Hmmm. There are a few reasons I didn't wanna do this. The main one is I don't want to put the bag in some currently ant-free area, like the stove, and have a few of the departing ants make it back to HQ to tell all their buddies a) what an awesome place the stove is, and b) how to get there.

The second is that the warmer it gets, the better the ants seem to like it. Yesterday it was 108 degrees here in Portland-- probably even hotter in the house-- and it made them peppy as all get out. Their little ectothermic metabolisms were way jazzed; I think the heat is probably what gave them the gumption to find the cat food in the first place-- they'd never found it before.

The third can be summed up by paraphrasing Goldfinger: "No, Mr. Ant; I expect you to die!"

I know I'll end up with ants in the food, but as long as they're dead ants who tell no tales I think it'll be fine. Kitty can eat around them. Or eat them; she likes many bugs.

Last edited by The Seventh Deadly Finn; 07-30-2009 at 11:59 PM..
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  #9  
Old 07-31-2009, 04:35 PM
HorseloverFat HorseloverFat is offline
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I think the real problem here is that it'll take your cat some time to finish the bag. Say three weeks. During that period those ants corpses will be decaying in your bag, potentially hurting your cat if eaten.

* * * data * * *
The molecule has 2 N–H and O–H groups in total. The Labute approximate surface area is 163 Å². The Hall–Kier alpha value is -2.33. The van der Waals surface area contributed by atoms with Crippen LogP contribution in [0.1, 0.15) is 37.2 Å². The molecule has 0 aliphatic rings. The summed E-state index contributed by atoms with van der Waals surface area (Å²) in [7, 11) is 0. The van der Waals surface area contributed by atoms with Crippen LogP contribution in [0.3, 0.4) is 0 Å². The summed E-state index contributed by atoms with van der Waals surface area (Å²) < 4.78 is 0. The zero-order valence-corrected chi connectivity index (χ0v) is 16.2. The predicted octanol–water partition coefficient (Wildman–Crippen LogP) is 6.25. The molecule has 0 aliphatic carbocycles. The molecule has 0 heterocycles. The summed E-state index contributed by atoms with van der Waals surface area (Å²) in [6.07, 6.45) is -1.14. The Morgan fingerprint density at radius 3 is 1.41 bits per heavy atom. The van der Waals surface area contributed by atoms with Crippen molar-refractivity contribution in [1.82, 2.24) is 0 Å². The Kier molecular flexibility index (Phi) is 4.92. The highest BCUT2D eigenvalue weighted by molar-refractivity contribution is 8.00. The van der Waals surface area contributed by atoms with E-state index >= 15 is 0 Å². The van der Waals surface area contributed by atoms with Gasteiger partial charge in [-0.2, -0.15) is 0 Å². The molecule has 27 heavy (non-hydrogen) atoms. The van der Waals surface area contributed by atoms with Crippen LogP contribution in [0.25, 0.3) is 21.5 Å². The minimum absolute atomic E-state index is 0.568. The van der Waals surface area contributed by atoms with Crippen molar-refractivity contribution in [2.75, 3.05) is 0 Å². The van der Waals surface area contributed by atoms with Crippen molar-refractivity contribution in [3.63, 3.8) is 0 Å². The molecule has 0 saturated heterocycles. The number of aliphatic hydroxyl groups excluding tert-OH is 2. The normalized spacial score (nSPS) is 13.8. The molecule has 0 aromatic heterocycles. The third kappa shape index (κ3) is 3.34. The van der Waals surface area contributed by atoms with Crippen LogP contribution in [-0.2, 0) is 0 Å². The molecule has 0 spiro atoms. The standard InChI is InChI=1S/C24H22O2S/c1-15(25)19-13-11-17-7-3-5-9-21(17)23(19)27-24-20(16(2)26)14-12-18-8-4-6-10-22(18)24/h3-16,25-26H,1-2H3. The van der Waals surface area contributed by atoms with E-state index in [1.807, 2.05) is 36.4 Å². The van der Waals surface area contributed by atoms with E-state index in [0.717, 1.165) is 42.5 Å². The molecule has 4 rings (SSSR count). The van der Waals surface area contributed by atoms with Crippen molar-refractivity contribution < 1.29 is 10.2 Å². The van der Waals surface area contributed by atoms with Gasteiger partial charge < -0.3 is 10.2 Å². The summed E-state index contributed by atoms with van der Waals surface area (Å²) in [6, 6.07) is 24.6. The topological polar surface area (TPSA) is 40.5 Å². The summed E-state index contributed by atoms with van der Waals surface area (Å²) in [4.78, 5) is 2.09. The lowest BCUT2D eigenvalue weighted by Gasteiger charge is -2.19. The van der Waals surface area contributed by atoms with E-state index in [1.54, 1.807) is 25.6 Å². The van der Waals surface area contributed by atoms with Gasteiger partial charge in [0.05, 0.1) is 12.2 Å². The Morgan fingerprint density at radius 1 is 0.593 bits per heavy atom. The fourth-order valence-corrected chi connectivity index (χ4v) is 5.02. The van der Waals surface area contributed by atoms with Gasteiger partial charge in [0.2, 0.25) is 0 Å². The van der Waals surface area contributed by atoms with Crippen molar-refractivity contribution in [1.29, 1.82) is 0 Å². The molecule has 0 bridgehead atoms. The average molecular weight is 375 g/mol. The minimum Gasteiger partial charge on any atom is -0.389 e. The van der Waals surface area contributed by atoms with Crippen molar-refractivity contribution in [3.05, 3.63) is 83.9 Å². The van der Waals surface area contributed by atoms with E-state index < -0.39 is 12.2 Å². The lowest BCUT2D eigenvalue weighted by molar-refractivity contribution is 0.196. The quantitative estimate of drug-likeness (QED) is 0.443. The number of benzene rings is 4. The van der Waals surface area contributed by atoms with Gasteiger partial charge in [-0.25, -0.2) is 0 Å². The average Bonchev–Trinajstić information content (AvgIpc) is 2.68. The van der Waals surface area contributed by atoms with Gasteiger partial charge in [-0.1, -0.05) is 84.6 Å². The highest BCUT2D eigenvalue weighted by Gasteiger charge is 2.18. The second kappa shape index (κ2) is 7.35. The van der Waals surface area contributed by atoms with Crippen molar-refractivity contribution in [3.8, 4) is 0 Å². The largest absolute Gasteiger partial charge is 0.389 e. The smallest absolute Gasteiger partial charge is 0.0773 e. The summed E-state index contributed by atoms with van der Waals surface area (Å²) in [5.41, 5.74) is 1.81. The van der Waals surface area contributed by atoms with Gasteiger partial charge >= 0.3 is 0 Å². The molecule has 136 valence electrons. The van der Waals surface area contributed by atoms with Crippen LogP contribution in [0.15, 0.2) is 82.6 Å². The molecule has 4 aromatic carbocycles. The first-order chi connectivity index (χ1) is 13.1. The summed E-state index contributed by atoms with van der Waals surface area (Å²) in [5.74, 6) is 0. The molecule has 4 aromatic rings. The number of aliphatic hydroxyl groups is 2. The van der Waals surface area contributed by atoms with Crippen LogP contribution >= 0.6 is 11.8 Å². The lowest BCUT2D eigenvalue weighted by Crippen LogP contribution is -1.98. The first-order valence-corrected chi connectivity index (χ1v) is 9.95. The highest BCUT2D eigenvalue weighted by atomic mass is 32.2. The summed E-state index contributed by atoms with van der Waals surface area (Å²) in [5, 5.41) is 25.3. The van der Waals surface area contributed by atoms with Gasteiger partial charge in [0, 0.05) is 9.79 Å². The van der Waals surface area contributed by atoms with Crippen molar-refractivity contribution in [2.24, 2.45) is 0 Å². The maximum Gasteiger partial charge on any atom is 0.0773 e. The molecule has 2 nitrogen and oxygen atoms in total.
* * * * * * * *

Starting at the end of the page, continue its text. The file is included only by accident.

If you plan to pick out the ants then you'll be fine.
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  #10  
Old 07-31-2009, 05:33 PM
Colibri Colibri is offline
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Quote:
Originally Posted by HorseloverFat View Post
I think the real problem here is that it'll take your cat some time to finish the bag. Say three weeks. During that period those ants corpses will be decaying in your bag, potentially hurting your cat if eaten.
If they are tiny ants, they will either decay or dessicate within a matter of days. I would doubt there would be any problem on those grounds.
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  #11  
Old 07-31-2009, 05:56 PM
Hennessy Hennessy is offline
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Will they suffocate? Tape the bag and shake em to their death. Sweep the back porch, spread the food out and scare the ants off, rake the food into something to easily pick up a large amount. I'm sure there are a million ways to do this, most will probably require you to help.